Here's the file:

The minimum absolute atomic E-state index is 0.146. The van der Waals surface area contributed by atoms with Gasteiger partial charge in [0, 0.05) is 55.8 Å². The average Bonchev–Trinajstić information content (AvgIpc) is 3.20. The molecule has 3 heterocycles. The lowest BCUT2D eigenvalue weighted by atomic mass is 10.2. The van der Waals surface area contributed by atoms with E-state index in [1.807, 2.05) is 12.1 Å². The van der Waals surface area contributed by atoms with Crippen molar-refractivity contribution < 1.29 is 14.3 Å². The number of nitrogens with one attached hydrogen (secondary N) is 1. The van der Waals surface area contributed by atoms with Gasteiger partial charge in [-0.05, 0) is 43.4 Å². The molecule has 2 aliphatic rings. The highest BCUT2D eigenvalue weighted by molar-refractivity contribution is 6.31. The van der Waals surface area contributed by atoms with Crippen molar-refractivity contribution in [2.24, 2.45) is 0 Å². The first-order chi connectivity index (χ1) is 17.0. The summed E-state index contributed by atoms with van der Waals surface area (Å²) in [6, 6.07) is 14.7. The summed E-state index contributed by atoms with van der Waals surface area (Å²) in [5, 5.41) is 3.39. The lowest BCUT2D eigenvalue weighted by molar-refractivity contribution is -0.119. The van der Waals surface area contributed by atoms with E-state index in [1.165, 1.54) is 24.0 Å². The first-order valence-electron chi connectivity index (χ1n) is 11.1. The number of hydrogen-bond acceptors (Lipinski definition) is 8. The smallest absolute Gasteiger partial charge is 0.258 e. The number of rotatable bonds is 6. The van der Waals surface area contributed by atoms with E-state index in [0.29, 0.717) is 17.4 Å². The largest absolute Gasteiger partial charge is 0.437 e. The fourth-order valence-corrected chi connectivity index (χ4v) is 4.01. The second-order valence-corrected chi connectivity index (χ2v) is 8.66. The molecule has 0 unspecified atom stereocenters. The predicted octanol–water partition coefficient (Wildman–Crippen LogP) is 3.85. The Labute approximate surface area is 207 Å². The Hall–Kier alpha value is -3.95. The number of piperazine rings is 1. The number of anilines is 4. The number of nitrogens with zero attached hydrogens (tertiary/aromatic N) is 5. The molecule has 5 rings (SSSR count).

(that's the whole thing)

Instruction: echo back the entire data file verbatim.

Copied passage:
The minimum absolute atomic E-state index is 0.146. The van der Waals surface area contributed by atoms with Gasteiger partial charge in [0, 0.05) is 55.8 Å². The average Bonchev–Trinajstić information content (AvgIpc) is 3.20. The molecule has 3 heterocycles. The lowest BCUT2D eigenvalue weighted by atomic mass is 10.2. The van der Waals surface area contributed by atoms with E-state index in [1.807, 2.05) is 12.1 Å². The van der Waals surface area contributed by atoms with Crippen molar-refractivity contribution < 1.29 is 14.3 Å². The number of nitrogens with one attached hydrogen (secondary N) is 1. The van der Waals surface area contributed by atoms with Gasteiger partial charge in [-0.05, 0) is 43.4 Å². The molecule has 2 aliphatic rings. The highest BCUT2D eigenvalue weighted by molar-refractivity contribution is 6.31. The van der Waals surface area contributed by atoms with Crippen molar-refractivity contribution in [2.24, 2.45) is 0 Å². The first-order chi connectivity index (χ1) is 17.0. The summed E-state index contributed by atoms with van der Waals surface area (Å²) in [6, 6.07) is 14.7. The summed E-state index contributed by atoms with van der Waals surface area (Å²) in [5, 5.41) is 3.39. The lowest BCUT2D eigenvalue weighted by molar-refractivity contribution is -0.119. The van der Waals surface area contributed by atoms with E-state index in [1.165, 1.54) is 24.0 Å². The first-order valence-electron chi connectivity index (χ1n) is 11.1. The number of hydrogen-bond acceptors (Lipinski definition) is 8. The smallest absolute Gasteiger partial charge is 0.258 e. The number of rotatable bonds is 6. The van der Waals surface area contributed by atoms with E-state index in [0.29, 0.717) is 17.4 Å². The largest absolute Gasteiger partial charge is 0.437 e. The fourth-order valence-corrected chi connectivity index (χ4v) is 4.01. The second-order valence-corrected chi connectivity index (χ2v) is 8.66. The molecule has 0 unspecified atom stereocenters. The predicted octanol–water partition coefficient (Wildman–Crippen LogP) is 3.85. The Labute approximate surface area is 207 Å². The Hall–Kier alpha value is -3.95. The number of piperazine rings is 1. The number of anilines is 4. The number of nitrogens with zero attached hydrogens (tertiary/aromatic N) is 5. The molecule has 5 rings (SSSR count).